McMansion meanings: why do America's jumbo-sized status homes have useless "formal spaces?"

As far back as 2012, UCLA researchers were publishing studies that showed that Americans basically never used their "formal spaces" -- dining rooms, "great rooms" and parlours -- instead, they spend most of their time in the kitchen and the "informal" den.

Kate Wagner, proprietor of the excellent McMansion Hell blog (previously) shrewdly analyzes the meaning of these vast, expensive, empty spaces: the short answer is, "to make others feel small."

As you'd expect of Wagner's work, the column is witty, acerbic, and insightful, a snapshot of an American pathology at its zenith.

These spaces are frequently articulated in a house’s architecture, partly for their symbolic value. These elements show up in exaggerated forms: The irregular massing and enormous windows of two-story foyers and great rooms, as well as formal dining rooms (often nested in a separate mass or articulated with wall-to-wall windows) facing the street, are such common McMansion features that yours truly has, over the past three years, immortalized them with a series of pejorative terms (Lawyer Foyer! Dining Turret!). If these rooms were designed for their actual practical purposes (entertaining) instead of being architectural megaphones for their owners’ money, they wouldn’t be cavernous spaces where it takes 50 steps to walk from the refrigerator to the oven, where the windows are so large that the heating/cooling bill is hundreds of dollars with an added bonus of being able to get a sunburn inside, and where the mere clinking of plates (much less a conversation) mercilessly reverberates through 3,000 square feet of pure echo.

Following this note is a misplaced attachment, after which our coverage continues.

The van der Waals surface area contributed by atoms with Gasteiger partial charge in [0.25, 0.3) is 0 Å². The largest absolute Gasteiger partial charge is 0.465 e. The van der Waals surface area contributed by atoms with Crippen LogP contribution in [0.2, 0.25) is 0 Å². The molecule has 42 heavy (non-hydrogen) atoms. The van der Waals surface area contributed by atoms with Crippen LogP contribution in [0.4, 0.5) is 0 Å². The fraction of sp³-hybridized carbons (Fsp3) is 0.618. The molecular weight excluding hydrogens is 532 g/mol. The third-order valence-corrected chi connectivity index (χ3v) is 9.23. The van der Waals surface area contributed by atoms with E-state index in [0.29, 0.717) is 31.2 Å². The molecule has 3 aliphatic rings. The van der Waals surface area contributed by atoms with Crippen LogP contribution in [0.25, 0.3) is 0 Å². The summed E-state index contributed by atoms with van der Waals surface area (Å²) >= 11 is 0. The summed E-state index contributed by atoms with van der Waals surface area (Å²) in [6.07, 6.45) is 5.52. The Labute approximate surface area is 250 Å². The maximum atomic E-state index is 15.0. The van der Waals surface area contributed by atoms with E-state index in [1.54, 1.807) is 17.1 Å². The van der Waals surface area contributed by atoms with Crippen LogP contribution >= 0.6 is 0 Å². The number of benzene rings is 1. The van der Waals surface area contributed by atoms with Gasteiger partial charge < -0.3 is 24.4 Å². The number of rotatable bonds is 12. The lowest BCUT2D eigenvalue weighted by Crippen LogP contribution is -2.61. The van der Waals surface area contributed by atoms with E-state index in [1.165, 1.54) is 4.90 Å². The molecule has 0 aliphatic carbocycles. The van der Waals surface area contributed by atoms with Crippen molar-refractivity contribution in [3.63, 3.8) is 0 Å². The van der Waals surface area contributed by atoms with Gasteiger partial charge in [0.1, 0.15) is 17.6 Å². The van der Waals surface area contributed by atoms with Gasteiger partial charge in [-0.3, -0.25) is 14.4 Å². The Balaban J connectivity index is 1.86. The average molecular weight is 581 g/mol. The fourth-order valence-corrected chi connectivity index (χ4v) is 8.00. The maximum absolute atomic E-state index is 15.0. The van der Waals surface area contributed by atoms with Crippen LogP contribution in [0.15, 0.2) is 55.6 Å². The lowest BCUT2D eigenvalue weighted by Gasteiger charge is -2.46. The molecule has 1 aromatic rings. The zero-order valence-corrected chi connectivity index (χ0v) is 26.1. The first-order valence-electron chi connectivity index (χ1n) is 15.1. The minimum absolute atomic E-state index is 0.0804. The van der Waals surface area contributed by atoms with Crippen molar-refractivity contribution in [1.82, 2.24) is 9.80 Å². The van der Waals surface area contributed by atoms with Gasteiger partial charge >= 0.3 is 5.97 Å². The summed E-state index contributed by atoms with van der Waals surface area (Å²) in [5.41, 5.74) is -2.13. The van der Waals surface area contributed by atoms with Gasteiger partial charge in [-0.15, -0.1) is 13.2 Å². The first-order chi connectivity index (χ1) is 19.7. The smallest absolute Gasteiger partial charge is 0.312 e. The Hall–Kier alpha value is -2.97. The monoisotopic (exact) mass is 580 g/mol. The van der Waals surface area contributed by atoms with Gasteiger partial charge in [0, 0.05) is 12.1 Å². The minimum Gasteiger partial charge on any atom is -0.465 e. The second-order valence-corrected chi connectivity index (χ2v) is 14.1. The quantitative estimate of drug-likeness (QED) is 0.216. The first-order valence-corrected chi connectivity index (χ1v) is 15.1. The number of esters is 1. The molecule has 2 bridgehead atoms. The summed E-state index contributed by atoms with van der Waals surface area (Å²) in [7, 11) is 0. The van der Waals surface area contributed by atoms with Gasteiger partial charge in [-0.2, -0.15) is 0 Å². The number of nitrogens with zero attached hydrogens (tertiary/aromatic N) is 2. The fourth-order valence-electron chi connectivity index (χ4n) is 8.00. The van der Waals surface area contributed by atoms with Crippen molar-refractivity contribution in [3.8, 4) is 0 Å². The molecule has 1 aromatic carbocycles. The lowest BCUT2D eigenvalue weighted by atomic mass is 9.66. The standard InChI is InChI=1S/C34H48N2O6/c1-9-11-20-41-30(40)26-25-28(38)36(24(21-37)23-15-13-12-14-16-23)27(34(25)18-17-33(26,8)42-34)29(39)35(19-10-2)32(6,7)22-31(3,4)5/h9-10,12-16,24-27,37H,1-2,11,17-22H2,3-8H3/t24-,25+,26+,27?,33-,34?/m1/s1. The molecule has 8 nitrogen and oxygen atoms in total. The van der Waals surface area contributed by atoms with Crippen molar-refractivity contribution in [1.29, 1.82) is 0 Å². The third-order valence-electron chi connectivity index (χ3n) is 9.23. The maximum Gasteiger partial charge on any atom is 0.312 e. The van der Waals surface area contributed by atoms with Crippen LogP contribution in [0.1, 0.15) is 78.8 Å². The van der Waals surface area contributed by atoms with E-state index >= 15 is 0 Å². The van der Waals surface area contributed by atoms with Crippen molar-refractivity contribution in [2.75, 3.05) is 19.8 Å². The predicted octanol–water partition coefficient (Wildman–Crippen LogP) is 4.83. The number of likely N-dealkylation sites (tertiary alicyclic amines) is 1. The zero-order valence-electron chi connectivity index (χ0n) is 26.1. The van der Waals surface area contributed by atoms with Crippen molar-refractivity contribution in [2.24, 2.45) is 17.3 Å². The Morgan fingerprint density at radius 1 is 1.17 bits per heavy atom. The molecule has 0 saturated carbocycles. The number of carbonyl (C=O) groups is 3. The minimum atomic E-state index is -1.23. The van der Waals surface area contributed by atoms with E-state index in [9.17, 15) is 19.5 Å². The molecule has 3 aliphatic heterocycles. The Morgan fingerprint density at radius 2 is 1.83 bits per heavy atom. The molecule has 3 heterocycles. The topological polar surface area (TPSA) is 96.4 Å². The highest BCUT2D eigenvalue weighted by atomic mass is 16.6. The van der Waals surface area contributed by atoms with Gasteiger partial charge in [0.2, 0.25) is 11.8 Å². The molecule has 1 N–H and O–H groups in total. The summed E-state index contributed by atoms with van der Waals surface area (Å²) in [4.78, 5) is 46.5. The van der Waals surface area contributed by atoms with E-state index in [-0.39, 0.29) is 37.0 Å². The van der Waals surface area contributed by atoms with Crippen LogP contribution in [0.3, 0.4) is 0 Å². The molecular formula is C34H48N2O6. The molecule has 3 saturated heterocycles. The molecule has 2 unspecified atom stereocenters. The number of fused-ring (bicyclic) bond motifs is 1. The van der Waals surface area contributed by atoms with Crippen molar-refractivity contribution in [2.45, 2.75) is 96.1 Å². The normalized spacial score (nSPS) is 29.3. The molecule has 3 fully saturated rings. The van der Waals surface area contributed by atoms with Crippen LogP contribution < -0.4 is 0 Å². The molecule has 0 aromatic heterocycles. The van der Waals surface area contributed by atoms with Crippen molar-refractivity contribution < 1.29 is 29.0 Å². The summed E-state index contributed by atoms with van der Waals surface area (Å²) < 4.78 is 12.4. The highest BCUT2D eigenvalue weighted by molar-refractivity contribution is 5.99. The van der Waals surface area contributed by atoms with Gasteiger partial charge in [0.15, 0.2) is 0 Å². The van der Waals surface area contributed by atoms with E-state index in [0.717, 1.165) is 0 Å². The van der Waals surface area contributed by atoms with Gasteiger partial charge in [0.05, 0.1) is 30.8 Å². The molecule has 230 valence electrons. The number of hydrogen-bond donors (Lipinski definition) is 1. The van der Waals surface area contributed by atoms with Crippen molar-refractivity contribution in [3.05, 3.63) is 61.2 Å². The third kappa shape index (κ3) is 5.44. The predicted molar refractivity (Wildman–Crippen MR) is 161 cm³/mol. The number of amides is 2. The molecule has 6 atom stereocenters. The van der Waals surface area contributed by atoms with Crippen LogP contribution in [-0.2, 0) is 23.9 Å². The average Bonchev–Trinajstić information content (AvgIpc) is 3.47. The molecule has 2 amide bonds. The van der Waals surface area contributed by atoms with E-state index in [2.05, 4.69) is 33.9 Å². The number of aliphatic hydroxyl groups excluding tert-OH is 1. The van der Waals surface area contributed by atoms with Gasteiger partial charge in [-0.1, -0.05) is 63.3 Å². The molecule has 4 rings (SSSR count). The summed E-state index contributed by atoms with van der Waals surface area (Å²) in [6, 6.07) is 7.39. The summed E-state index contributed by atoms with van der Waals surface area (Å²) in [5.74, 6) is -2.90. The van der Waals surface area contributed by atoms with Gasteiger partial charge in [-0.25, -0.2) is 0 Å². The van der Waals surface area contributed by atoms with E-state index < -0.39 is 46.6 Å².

The ironic inefficiency of hyper-exaggerated high-end entertaining spaces belies a truth: These spaces aren’t really designed for entertaining. They’re designed for impressing others. And not just impressing others: After all, it’s general politeness to compliment a host on their home no matter how impressive it is. The real goal, deeply embedded in these oversized, over-elaborate houses, is not for guests to say, “Oh wow, this is nice,” but to make them think, “Oh wow, this is nicer than what I have and now I feel jealous and insecure.” In true American irony, these giant “social” spaces (and McMansions in general) are birthed from a deeply antisocial sentiment: making others feel small. Considering that so often our guests are members of our own family adds another layer of darkness to the equation.

Our homes don’t need formal spaces [Kate Wagner/Curbed]

(via Naked Capitalism)

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